Colorado Capitol Report

Colorado Chamber & Business Community Secure Significant Changes to Equal Pay Bill to Reduce Expensive Litigation for Employers

Colorado Chamber & Business Community Secure Significant Changes to Equal Pay Bill to Reduce Expensive Litigation for Employers

On Wednesday, February 20, the Senate Judiciary Committee heard testimony on Senate Bill 85, the Equal Pay for Equal Work bill, sponsored by Sen. Jessie Danielson, Sen. Brittany Pettersen, Rep. Janet Buckner and Rep. Serena Gonzales-Gutierrez.

The Colorado Chamber and over twenty-five business organizations, trade associations, higher education institutions, local chambers of commerce, trade associations, and individual companies opposed this bill as introduced and emphasized that while the goal of SB 85 is commendable, several provisions raised serious concerns for the business community.

Colorado employers testified to some of the problematic provisions of the bill, including the creation of a new private right of action, discrepancies between the bill and the federal Equal Pay Act, the posting requirements for employment opportunities, the ability of employees to volunteer their prior salary to negotiate for a higher wage, and the six-year back pay and record-keeping requirements of the bill.

Loren Furman, Senior Vice President of State and Federal Relations with the Colorado Chamber, also testified on the bill and echoed the concerns of the Colorado business community. She strongly underscored the costly consequences of creating a new private right of action against an employer, which would only encourage a litigious environment between employees and employers. A more effective process, she said, would be to encourage an administrative process to resolve issues through an entity like the Colorado Civil Rights Division before taking them to court.

Furman also applauded the overall goal of the bill and hoped to work with lawmakers to ensure that any new law actually results in good policy. “It’s always in the employer’s best interest to have strong working relationships between an employer and an employee, to treat them equally,” she said.

Ultimately, through the tremendous help of Chairman Pete Lee (D – El Paso), and agreement by the sponsors, the committee passed the bill with several amendments that improve the bill significantly:

  • Changing the requirement for employers to maintain records for back pay from six years to three years.
  • Changing the effective date of the bill from January 1, 2020 to January 1, 2021, allowing more time to come into compliance.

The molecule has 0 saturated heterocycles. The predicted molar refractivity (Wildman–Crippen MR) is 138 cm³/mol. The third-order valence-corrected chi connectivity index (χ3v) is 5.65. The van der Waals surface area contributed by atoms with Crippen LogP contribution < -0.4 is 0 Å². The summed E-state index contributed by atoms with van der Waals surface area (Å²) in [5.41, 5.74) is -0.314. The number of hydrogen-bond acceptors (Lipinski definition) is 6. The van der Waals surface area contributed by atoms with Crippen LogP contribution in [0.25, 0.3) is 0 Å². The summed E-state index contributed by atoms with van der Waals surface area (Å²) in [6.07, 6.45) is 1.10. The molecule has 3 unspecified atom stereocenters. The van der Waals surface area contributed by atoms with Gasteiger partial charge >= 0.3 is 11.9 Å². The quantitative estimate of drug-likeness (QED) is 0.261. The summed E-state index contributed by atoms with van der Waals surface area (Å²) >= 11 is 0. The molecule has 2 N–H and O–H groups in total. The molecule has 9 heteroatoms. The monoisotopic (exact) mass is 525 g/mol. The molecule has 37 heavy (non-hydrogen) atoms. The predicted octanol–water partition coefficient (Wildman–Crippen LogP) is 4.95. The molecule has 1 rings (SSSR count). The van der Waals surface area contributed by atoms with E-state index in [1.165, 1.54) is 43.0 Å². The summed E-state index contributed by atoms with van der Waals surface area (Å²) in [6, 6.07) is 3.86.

• Striking language to address concerns about the need to re-post a job if an applicant negotiates outside of the posted pay range.
  • Establishing that if an employer has operated in good faith, a court should not have the discretion to award liquidated damages.
  • Expanding the factors considered for pay differentials to include geographic location, education, training, experience, and travel.
  • Expanding the definition of “substantially similar work.”
  • Clarifying that workers have the option of seeking a wage disparity claim through the Colorado Civil Rights Division.

SB 85 will now move on to the Senate Appropriations Committee and the Senate Floor for consideration.

Colorado Chamber Hosts Congressman Crow

On Tuesday, the Chamber’s Federal Policy Council hosted Congressman Jason Crow (D-CO-6) to kick off the 2019 Fed Council’s exciting schedule.  Crow rose to office among one of the largest and most diverse classes of U.S. House freshman in more than five decades, and Tuesday was a great opportunity to hear his perspective on how he’s settling in, his priorities in Congress and what the next year could look like.

Despite nearly a quarter of the House being new, Crow has already accomplished several key items – introducing his first piece of legislation (the Dark Act) addressing campaign finance reform, and defining his remaining top priorities – advocating for veterans and active duty military families, and reducing gun violence.

Crow identified the top business issue before Congress as a likely bipartisan and bicameral infrastructure investment package – and his belief that infrastructure cannot be just roads and bridges, but universal access to internet, true investment in communities, and prioritizing dollars and research, rather than small percentages of tax dollars going to each state.

Topics raised by Colorado Chamber members were:

  • How to address deficits and mandatory vs. discretionary spending;
  • Network neutrality by the FCC – keeping regulatory consistency between administrations;
  • Potential upcoming immigration policies (as they relate to government funding passed & signed into law last Friday, 2/15;
  • How the Colorado Chamber’s business community can best support our delegation through on-the-ground expertise & perspectives; and,
  • A challenge from our members to Congressman Crow & the Colorado Delegation to identify our state’s top priorities and to work together to address those priorities – ideally to be highlighted at the Chamber’s August 2019 Congressional Luncheon.

Attend a Council Meeting and Hear from our Guest Speakers

Policy Councils are at the core of the Colorado Chamber’s work and provide an opportunity for dialogue between our members, key legislators and state agency leaders. Influential guest speakers for upcoming councils are listed below.

Energy & Environment:

February 27th: Will Toor, Executive Director, Colorado Energy Office

March 27th:  Representative Chris Hansen, Joint Budget Committee and Chair of Appropriations Committee

Tax Council:

March 8th:  Cary Kennedy, Senior Advisor for Fiscal Policy, Office of the Governor

Please visit our online calendar for a complete list of council meetings.